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“I Knew It Would Be an Amazing Journey To Go On”: DP Annemarie Lean-Vercoe on Is There Anybody Out There?

A woman with long, curly blond hair wears all black and stands amid a dark gray background. She has a rare condition where her legs are disproportionally short compared to her body.Is There Anybody Out There?, courtesy of Sundance Institute.

Filmmaker Ella Glendining has always wanted to meet someone who shares the same rare disability that she was born with. The problem is, she’s not sure such an individual even exists. This quest is the basis of Is There Anybody Out There? her intimate documentary that incorporates personal video diaries alongside interviews with people she meets with bodies similar to her own.

UK-based DP Annemarie Lean-Vercoe shares the female cinematography collective that connected her with the director, how the shoot adapted to COVID complications and the documentary touchstones her and Glendining used as references.

See all responses to our annual Sundance cinematographer interviews here

Filmmaker: How and why did you wind up being the cinematographer of your film? What were the factors and attributes that led to your being hired for this job?

Lean-Vercoe: I am part of a female cinematography collective in the UK called the Illuminatrix, and I responded to a message about a doc project being filmed near Brighton, close to where I live. I met the director [Ella Glendining] and really wanted to be involved with telling her story and be with her on her search to find someone with the same disability as her. I knew it would be an amazing journey to go on with her.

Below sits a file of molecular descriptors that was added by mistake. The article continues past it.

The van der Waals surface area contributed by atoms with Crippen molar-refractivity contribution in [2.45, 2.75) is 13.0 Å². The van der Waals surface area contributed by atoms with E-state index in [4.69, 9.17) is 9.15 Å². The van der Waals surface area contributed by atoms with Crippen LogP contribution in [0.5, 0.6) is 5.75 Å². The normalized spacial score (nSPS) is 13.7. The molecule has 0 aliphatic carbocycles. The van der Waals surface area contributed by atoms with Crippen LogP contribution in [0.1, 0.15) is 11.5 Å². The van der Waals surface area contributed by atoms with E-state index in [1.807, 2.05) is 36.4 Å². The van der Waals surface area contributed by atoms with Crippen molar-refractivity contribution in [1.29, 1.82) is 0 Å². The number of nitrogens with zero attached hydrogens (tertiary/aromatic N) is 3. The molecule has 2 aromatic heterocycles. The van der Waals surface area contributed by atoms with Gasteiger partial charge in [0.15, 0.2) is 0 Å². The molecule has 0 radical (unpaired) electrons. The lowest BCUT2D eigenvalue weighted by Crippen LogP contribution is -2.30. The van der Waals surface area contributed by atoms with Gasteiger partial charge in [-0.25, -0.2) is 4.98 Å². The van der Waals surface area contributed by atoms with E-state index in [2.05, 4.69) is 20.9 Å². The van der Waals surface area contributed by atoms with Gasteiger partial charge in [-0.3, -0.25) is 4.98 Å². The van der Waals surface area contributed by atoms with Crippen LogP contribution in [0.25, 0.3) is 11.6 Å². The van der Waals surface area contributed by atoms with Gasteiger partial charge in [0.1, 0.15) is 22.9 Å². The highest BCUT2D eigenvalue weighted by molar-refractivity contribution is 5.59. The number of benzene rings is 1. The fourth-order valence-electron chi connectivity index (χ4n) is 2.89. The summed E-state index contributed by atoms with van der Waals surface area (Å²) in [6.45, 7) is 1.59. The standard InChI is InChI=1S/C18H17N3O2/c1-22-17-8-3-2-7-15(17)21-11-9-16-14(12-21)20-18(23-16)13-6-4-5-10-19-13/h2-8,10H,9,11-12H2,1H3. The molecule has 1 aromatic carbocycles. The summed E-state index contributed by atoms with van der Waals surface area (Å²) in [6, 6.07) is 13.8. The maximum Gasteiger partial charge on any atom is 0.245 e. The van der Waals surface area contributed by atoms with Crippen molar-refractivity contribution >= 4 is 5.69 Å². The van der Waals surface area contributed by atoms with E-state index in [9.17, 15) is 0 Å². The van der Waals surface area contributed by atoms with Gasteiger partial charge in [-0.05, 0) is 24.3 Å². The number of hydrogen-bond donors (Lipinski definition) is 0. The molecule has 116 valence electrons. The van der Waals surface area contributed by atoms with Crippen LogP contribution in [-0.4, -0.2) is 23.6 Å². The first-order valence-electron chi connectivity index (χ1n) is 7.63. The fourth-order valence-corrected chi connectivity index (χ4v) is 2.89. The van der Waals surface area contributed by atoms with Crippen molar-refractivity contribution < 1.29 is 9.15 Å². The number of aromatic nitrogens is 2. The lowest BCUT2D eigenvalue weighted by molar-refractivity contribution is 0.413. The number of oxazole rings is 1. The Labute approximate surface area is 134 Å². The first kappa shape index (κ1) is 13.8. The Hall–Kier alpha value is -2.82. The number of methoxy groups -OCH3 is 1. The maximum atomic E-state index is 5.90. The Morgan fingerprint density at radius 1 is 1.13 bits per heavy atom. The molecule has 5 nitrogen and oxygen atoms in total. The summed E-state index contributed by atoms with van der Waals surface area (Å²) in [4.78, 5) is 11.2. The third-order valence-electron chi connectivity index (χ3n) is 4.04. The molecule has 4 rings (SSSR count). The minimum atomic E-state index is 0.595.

Filmmaker: What were your artistic goals on this film, and how did you realize them? How did you want your cinematography to enhance the film’s storytelling and treatment of its characters?

Lean-Vercoe: I saw some of Ella’s previous work, and loved her visual style, how she edits her work together and translates the world onto the screen. We talked about how stylistic she wanted to go with this personal project. We wanted the audience to feel like they are on Ella’s personal journey, which I feel you are, with the video diaries combined with observational doc.

Filmmaker: Were there any specific influences on your cinematography, whether they be other films, or visual art, or photography, or something else?

 Lean-Vercoe: Ella and I looked at her previous work which inspired our naturalistic look to be intercut with textures of nature—and more importantly to reflect her sense of fun, to capture this playfulness with scenes that show the thoughtful and reflective side of her personality. We also looked at the films My Beautiful Broken Brain and Minding the Gap.

Filmmaker: What were the biggest challenges posed by production to those goals?

Lean-Vercoe: COVID delayed our principle shooting, but it also meant that Ella and I had lots of regular short bursts of filming to show the passing of time whilst we were waiting to travel for principal filming. It enabled Ella and I to establish a friendship and work relationship that made work fun and we bounced ideas off each other.

Filmmaker: What camera did you shoot on? Why did you choose the camera that you did? What lenses did you use?

Lean-Vercoe: I shot using 2 cameras, the Canon C300 or C500 and the Panasonic Lumix GH5. The film is an observational doc with me mostly shooting and recording sound—I had to be lightweight, compact and quickly versatile, so I shot with 2 SIGMA zoom lenses. The SIGMA Art zooms are fast at F1.8  and I mostly used the 18-35mm and occasionally the 50-100mm lens.  

Filmmaker: What was the most difficult scene to realize and why? And how did you do it?

Lean-Vercoe: We had a large scene meeting several new characters in the film for the first time and also had a second camera person and sound person, so from a technical point of view the shooting unit expanded drastically for just one day, and having been such an intimate film for so long it was a change of gear!

Filmmaker: Finally, describe the finishing of the film. How much of your look was “baked in” versus realized in the DI?

Lean-Vercoe: I shot everything in LOG so I could grade in post, we wanted to keep the film naturalistic and have color space to add a light touch look.


Film Title: Is There Anybody Out There?


Lenses: SIGMA ART 18-35, SIGMA ART 50-100


Color Grading: BASELIGHT

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